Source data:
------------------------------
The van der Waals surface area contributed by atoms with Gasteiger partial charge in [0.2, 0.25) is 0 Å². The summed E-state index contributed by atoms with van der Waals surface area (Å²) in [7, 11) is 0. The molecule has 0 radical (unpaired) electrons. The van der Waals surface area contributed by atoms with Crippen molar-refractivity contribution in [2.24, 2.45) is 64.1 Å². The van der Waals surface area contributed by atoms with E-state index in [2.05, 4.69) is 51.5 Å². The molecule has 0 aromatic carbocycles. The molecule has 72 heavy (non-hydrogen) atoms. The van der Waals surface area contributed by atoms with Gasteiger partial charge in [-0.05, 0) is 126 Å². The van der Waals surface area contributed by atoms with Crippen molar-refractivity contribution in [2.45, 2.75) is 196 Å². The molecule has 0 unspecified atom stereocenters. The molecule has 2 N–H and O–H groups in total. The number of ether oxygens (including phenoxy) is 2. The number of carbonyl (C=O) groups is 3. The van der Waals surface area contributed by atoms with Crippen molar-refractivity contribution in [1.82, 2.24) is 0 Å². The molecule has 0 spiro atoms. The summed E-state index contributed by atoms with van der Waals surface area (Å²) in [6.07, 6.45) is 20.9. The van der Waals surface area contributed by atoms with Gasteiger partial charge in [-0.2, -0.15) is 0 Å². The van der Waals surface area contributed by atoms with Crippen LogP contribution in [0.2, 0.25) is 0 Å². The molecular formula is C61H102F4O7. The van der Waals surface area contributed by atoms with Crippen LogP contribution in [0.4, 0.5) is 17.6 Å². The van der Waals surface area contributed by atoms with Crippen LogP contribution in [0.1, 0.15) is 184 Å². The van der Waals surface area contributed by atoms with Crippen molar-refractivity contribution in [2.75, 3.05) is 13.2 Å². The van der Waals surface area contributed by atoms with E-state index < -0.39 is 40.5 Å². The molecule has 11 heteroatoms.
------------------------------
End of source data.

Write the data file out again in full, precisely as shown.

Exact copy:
The van der Waals surface area contributed by atoms with Gasteiger partial charge in [0.2, 0.25) is 0 Å². The summed E-state index contributed by atoms with van der Waals surface area (Å²) in [7, 11) is 0. The molecule has 0 radical (unpaired) electrons. The van der Waals surface area contributed by atoms with Crippen molar-refractivity contribution in [2.24, 2.45) is 64.1 Å². The van der Waals surface area contributed by atoms with E-state index in [2.05, 4.69) is 51.5 Å². The molecule has 0 aromatic carbocycles. The molecule has 72 heavy (non-hydrogen) atoms. The van der Waals surface area contributed by atoms with Gasteiger partial charge in [-0.05, 0) is 126 Å². The van der Waals surface area contributed by atoms with Crippen molar-refractivity contribution in [2.45, 2.75) is 196 Å². The molecule has 0 unspecified atom stereocenters. The molecule has 2 N–H and O–H groups in total. The number of ether oxygens (including phenoxy) is 2. The number of carbonyl (C=O) groups is 3. The van der Waals surface area contributed by atoms with Crippen molar-refractivity contribution in [1.82, 2.24) is 0 Å². The molecule has 0 spiro atoms. The summed E-state index contributed by atoms with van der Waals surface area (Å²) in [6.07, 6.45) is 20.9. The van der Waals surface area contributed by atoms with Gasteiger partial charge in [-0.2, -0.15) is 0 Å². The van der Waals surface area contributed by atoms with Crippen LogP contribution in [0.2, 0.25) is 0 Å². The molecular formula is C61H102F4O7. The van der Waals surface area contributed by atoms with Crippen LogP contribution in [0.4, 0.5) is 17.6 Å². The van der Waals surface area contributed by atoms with Crippen LogP contribution in [0.1, 0.15) is 184 Å². The van der Waals surface area contributed by atoms with Crippen molar-refractivity contribution in [2.75, 3.05) is 13.2 Å². The van der Waals surface area contributed by atoms with E-state index < -0.39 is 40.5 Å². The molecule has 11 heteroatoms.